Gathering The Reflective Threads of Digital Writing Month

digital writing twitter essay
I jumped on board with the Digital Writing Month because the idea of National Novel Writing Month intimidated me and yet, I wanted a challenge that might push me in few different directions as a writer. A challenge that matched writing with technology, and deeper reflective stances, was right up my alley. I knew right from the start that I would not be counting words, since the 50,000 words of Digital Writing made no sense, particularly if I was going to be making comics, and videos, and other media compositions in which words were relatively meaningless. I still find it odd that folks are sharing their counts as they reflect on the work they did during the month. But I suppose we are a culture that is goal-orientated, and words are something one can tally up.

For me, it was more about the exploration of ideas, and the “creating” of media that became the heart of my inquiry with Digital Writing Month. I was hoping to get inspired by the community, and maybe offer up some inspiration myself. To that end, I think the month was a success. I dove into a lot of waters (swimming with the duck) and forced myself to continue to expand the notion of what writing and composition is when we engage with digital tools.

I keep returning to this question: is our definition and conception of writing shifting in the age of technology? I still don’t know. But I keep that question in mind as I experiment, tinker, write and then bring those ideas into my sixth grade classroom, where appropriate for the learning objectives that I have in mind. But I often feel like two people: the teacher, exploring to understand and use technology with my students, and the writer, exploring to communicate and develop ideas in new digital spaces. Sometimes, those identities overlap (I’m thinking of webcomics and game design). Sometimes, they don’t. I’ve come to understand that those dichotomies are fine.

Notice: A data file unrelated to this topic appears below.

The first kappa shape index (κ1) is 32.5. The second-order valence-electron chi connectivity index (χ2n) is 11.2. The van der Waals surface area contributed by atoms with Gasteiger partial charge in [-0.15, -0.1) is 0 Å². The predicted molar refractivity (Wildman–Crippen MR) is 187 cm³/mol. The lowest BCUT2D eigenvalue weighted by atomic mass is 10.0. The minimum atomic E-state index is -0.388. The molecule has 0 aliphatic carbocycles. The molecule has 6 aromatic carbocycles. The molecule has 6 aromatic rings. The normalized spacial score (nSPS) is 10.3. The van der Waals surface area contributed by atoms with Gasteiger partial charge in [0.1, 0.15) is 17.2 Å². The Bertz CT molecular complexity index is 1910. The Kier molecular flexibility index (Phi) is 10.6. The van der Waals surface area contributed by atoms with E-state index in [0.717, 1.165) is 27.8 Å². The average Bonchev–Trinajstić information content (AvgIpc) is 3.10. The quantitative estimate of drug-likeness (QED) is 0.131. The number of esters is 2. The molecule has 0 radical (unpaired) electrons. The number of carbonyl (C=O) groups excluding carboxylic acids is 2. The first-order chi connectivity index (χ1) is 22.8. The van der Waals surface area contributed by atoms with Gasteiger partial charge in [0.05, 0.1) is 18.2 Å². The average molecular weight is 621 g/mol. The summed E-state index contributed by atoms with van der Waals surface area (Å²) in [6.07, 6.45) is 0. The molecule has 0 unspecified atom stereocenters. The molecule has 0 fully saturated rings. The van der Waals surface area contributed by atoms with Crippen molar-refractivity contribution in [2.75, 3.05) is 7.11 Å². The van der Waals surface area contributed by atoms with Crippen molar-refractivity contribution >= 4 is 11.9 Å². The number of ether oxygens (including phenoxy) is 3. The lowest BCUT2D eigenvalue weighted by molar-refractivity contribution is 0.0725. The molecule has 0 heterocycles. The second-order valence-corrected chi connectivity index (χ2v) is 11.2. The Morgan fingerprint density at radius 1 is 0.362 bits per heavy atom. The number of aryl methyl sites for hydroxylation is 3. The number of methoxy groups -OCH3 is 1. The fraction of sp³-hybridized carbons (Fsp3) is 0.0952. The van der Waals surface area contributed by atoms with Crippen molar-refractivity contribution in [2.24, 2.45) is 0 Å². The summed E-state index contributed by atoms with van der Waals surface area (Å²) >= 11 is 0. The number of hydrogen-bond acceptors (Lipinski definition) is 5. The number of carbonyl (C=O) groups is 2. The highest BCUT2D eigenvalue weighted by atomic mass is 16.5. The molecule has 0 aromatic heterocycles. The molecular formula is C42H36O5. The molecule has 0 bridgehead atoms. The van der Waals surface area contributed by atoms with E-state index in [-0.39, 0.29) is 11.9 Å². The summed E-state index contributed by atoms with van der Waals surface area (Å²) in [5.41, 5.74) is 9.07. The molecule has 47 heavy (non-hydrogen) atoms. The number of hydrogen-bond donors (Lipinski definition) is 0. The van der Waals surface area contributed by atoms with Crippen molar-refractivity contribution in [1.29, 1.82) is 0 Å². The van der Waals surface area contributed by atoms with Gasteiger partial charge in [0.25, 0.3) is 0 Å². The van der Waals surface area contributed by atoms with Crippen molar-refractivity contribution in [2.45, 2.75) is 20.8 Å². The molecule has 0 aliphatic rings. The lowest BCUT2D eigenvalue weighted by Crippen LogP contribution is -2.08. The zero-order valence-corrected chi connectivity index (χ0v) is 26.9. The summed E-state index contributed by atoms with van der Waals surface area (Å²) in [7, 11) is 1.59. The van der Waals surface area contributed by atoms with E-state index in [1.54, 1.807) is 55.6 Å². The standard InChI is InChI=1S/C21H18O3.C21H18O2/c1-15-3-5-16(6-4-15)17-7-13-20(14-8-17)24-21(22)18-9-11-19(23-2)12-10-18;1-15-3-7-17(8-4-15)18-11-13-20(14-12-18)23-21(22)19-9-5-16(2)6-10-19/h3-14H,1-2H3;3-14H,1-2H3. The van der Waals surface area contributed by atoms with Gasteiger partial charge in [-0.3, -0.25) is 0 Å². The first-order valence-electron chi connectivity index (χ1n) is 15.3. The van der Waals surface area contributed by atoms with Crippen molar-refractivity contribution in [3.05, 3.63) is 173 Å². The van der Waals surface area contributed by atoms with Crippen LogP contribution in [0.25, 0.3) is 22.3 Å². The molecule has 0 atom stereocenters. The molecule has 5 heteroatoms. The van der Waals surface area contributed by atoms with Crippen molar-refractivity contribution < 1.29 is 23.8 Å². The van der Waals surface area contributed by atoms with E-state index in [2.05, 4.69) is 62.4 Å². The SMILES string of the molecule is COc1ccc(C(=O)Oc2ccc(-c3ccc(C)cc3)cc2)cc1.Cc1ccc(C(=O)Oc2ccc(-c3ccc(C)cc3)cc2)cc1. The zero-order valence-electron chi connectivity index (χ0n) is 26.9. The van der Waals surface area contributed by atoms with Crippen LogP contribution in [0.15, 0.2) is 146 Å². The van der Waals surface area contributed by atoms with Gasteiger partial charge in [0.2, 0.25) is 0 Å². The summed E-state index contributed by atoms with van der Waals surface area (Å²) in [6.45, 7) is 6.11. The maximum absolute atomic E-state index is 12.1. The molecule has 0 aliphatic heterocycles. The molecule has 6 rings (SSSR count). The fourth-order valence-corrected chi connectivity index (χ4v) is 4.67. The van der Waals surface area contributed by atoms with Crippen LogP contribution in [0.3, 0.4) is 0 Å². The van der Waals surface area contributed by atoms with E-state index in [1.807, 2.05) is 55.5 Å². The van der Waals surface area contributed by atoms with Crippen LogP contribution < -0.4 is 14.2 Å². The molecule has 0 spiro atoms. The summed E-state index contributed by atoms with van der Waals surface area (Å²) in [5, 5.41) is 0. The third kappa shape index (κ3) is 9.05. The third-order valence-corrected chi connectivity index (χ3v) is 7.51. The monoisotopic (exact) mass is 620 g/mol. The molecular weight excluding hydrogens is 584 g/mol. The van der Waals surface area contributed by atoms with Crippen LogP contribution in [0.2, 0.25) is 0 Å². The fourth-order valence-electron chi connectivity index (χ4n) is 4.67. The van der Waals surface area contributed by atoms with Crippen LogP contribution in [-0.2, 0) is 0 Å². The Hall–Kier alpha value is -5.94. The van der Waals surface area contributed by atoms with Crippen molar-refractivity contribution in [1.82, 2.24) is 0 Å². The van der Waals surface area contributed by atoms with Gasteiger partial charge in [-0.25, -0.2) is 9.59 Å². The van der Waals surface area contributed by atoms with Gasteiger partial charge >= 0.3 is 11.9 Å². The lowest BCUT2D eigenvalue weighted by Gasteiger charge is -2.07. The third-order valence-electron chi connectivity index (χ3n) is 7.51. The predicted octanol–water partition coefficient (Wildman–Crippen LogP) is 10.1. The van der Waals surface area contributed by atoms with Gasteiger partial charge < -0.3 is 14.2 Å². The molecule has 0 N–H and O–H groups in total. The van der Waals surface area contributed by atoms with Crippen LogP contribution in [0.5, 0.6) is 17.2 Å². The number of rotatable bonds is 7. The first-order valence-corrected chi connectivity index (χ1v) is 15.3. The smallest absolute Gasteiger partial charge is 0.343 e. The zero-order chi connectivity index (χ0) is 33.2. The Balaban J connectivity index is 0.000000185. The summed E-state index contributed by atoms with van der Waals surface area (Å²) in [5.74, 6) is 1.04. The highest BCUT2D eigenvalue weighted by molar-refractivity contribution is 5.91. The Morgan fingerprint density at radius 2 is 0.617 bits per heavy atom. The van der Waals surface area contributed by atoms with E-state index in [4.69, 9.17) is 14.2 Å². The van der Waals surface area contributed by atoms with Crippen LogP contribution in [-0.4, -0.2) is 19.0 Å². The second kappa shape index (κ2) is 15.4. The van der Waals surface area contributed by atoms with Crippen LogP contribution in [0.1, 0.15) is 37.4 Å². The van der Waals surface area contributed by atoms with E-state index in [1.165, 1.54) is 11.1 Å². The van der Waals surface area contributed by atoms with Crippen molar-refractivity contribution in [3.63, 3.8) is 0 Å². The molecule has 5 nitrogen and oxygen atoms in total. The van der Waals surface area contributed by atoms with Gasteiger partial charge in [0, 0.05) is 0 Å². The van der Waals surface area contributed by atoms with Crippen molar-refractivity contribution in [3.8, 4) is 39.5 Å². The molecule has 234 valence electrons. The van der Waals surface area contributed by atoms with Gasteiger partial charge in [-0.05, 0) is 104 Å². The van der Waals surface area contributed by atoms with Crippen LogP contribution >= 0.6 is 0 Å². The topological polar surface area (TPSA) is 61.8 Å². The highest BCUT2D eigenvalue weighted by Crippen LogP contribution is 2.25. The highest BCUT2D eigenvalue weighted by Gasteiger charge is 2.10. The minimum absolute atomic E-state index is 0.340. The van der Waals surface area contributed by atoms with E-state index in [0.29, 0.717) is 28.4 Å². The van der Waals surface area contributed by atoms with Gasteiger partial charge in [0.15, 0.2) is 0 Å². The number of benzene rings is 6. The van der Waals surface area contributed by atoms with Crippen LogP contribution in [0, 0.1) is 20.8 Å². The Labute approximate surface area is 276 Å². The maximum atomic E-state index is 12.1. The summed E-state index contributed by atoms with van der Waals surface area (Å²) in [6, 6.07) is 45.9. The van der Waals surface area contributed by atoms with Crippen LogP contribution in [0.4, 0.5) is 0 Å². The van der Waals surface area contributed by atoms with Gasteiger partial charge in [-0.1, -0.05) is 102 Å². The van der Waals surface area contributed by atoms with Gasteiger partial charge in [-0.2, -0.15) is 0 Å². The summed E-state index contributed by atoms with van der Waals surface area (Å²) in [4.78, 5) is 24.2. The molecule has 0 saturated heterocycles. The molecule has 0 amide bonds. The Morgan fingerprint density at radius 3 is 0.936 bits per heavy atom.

So, what did I dive into this month:

  • Many webcomics. I began the month by thinking it would be neat to have an evolving webcomic featuring a teacher and two students who were also taking part in Digital Writing Month. They could be my foils, and the comic — featuring Mr. Andrew, and Shirley and Dave — gave me a chance to poke fun at what I was doing. I used that idea for a few meta-comics, too, so that I could reframe the idea of webcomics in an interesting way. Not sure if it always worked, but it was an attempt to stretch out the writing.
  • I sought to use audio and podcasting in slightly different ways. In one instance, I layered audio on top of one of the comics to give “voice” to my characters. Later, I wrote a poem about multiple voices of a writer, and then used audacity to record myself in various frequencies, weaving those voices (of the same me) into a poem.
  • I created and published a video game about Digital Writing Month, using the hashtag of #digiwrimo as my entry to adventure, with the player having to scale through and in the letters as they sought rewards. The game — Inside Digital Writing —¬† is still available for play, if you want to give it a try.
  • I took part in the collaborative Novel in a Day event that the folks behind Digital Writing Month hosted, adding a few vignettes to a 50,000 word story that emerged over a 24 hour period. It was a fascinating experience to be part of something that huge, and to feel as if you were helping to weave an odd narrative together with strangers. Odd, but interesting.
  • Another odd experience was the Twitter vs. Zombies virtual¬† game that unfolded on Twitter over one long weekend. Another collaborative idea from the Digital Writing Project folks, and completely new terrain for me, the game involved a “battle” between friends on Twitter who were either zombies trying to convert humans, or humans running from zombies. It’s hard to explain the appeal, but there was a real playfulness to the event, and the ending – the brokering of peace and the splintering of alliances – was really intriguing to watch unfold in Twitter real time.
  • I reformatted some old projects as a way to refresh them (I hope), including this video poem — Capturing Myself in Hyperlink – that used to be housed on a large webpage, with anchors and hyperlinks connecting ideas together. But I decided to explore a bit more about the annotation feature in YouTube to create the links to elements of the poem right inside the video itself. I’m not completely happy with it, but it sure was interesting to reconceptualize the project.
  • And I used Thinglink to try to break apart and define some of my ideas about digital writing (as well as took part in the final Twitter Essay about our ideas on digital writing — which is the screenshot embedded above). I like this multmedia defining of digital writing, though, because it allowed me to use media to explain the ideas.